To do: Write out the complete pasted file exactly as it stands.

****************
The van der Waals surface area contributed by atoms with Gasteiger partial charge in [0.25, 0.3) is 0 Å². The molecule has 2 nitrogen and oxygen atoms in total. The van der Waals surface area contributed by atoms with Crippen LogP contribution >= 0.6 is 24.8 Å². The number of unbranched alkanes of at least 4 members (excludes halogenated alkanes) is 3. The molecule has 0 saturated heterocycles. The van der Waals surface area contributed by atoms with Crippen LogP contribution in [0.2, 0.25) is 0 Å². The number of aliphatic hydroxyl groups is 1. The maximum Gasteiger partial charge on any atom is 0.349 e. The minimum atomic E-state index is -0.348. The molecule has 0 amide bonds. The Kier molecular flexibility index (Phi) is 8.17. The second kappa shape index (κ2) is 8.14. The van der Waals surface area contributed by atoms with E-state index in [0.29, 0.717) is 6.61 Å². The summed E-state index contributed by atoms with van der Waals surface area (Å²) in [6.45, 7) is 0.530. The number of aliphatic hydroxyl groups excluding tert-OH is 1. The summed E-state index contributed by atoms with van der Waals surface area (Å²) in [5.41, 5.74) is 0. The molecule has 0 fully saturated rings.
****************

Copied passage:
The van der Waals surface area contributed by atoms with Gasteiger partial charge in [0.25, 0.3) is 0 Å². The molecule has 2 nitrogen and oxygen atoms in total. The van der Waals surface area contributed by atoms with Crippen LogP contribution >= 0.6 is 24.8 Å². The number of unbranched alkanes of at least 4 members (excludes halogenated alkanes) is 3. The molecule has 0 saturated heterocycles. The van der Waals surface area contributed by atoms with Crippen LogP contribution in [0.2, 0.25) is 0 Å². The number of aliphatic hydroxyl groups is 1. The maximum Gasteiger partial charge on any atom is 0.349 e. The minimum atomic E-state index is -0.348. The molecule has 0 amide bonds. The Kier molecular flexibility index (Phi) is 8.17. The second kappa shape index (κ2) is 8.14. The van der Waals surface area contributed by atoms with E-state index in [0.29, 0.717) is 6.61 Å². The summed E-state index contributed by atoms with van der Waals surface area (Å²) in [6.45, 7) is 0.530. The number of aliphatic hydroxyl groups excluding tert-OH is 1. The summed E-state index contributed by atoms with van der Waals surface area (Å²) in [5.41, 5.74) is 0. The molecule has 0 fully saturated rings.